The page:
Spongy Moth Traps Have Been Deployed

Spongy moth, formerly known as the gypsy moth, is a pest that we don’t want to get established in Kentucky. To that end, a national effort known as Slow the Spread has been helping to monitor for and eliminate emerging populations of this key forest pest. Without their efforts, Kentucky would already have breeding populations of spongy moths, but thanks to their work, we are still free of this pest for the most part. Spongy moth can feed on more than 500 species of trees, but oaks are their favorites.

Figure 1: Spongy moth traps are triangular in shape and can be orange or green. They are most often attached to trees with staples and occasionally with zip ties. (Photo: Joe Collins, Kentucky Office of the  State Entomologist).

In order to continue this trend though, we have to be vigilant for spongy moth incursions. We must be wary of Ohio, Indiana, and both West Virginia and regular Virginia as possible sites of invasion. To best accomplish this, an array of pheromone traps is deployed across the state to monitor for male moths wandering into the Bluegrass.

What might you see?

Pheromone traps for spongy moth are either orange or green. They are sometimes called delta or triangle traps due to their shape. They are usually stapled or zip-tied to trees in out of the way areas. Inside of these traps is a string that contains a pheromone that simulates a female moth. Around these strings will be a glue-covered area so that males that fall prey to the trick will get stuck.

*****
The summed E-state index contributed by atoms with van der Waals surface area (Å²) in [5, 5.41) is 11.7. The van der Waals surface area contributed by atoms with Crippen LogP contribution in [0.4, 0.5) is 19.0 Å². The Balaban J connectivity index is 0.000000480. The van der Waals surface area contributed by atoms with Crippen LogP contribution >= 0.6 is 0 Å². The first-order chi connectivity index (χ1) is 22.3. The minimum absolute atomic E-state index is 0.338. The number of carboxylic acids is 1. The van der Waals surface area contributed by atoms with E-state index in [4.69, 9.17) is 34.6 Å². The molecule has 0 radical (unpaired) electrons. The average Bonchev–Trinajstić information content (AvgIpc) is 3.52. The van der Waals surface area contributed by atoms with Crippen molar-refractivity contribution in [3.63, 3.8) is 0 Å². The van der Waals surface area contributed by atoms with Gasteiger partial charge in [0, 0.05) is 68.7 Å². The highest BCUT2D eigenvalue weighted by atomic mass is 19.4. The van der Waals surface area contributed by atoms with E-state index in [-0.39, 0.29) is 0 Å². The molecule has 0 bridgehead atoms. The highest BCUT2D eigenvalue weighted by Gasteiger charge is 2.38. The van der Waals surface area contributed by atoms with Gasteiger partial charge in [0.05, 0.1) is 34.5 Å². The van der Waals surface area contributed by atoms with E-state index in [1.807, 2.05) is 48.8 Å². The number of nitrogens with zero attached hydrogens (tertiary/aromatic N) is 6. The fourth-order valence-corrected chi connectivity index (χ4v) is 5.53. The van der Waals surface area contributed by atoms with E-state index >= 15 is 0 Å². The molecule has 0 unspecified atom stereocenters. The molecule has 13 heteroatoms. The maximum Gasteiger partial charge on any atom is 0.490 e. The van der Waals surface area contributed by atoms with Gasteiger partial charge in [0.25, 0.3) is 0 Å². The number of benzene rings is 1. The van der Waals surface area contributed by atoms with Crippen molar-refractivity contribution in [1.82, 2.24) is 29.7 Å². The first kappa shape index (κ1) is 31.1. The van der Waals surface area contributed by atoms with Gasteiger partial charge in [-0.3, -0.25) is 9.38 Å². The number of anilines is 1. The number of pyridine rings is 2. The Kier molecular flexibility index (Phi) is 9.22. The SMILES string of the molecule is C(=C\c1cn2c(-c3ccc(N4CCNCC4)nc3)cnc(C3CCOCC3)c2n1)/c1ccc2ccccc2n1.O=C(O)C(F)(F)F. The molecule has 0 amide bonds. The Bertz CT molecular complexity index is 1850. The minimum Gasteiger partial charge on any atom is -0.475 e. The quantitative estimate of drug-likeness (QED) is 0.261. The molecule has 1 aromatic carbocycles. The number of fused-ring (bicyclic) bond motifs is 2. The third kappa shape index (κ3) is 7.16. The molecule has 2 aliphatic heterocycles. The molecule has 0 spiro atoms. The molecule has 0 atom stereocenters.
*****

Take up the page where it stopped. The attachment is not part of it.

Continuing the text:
What should you do?

Absolutely nothing. These traps aren’t something that you would need to deploy at your home; they are a part of a partnership between the USDA and the Kentucky Office of the State Entomologist.

Figure 2: Counties in Kentucky with a pink hue are areas where traps may be deployed to help monitor for spongy moth in the Bluegrass. (Photo courtesy of Carl Harper, Office of the State Entomologist).

In the past, the Kentucky group has found traps pulled down, cut up, and even shot with shotgun blasts. When these traps are discovered, they should be left alone. Without them, we may miss an incursion of spongy moths, which could allow the pest to get a toehold in Kentucky and affect our large timber industry.

Please leave the traps alone and know that they are there to help. The traps are usually deployed between May and August of any given year.

By Jonathan L. Larson, Entomology Extension Specialist

Posted in Forest Trees
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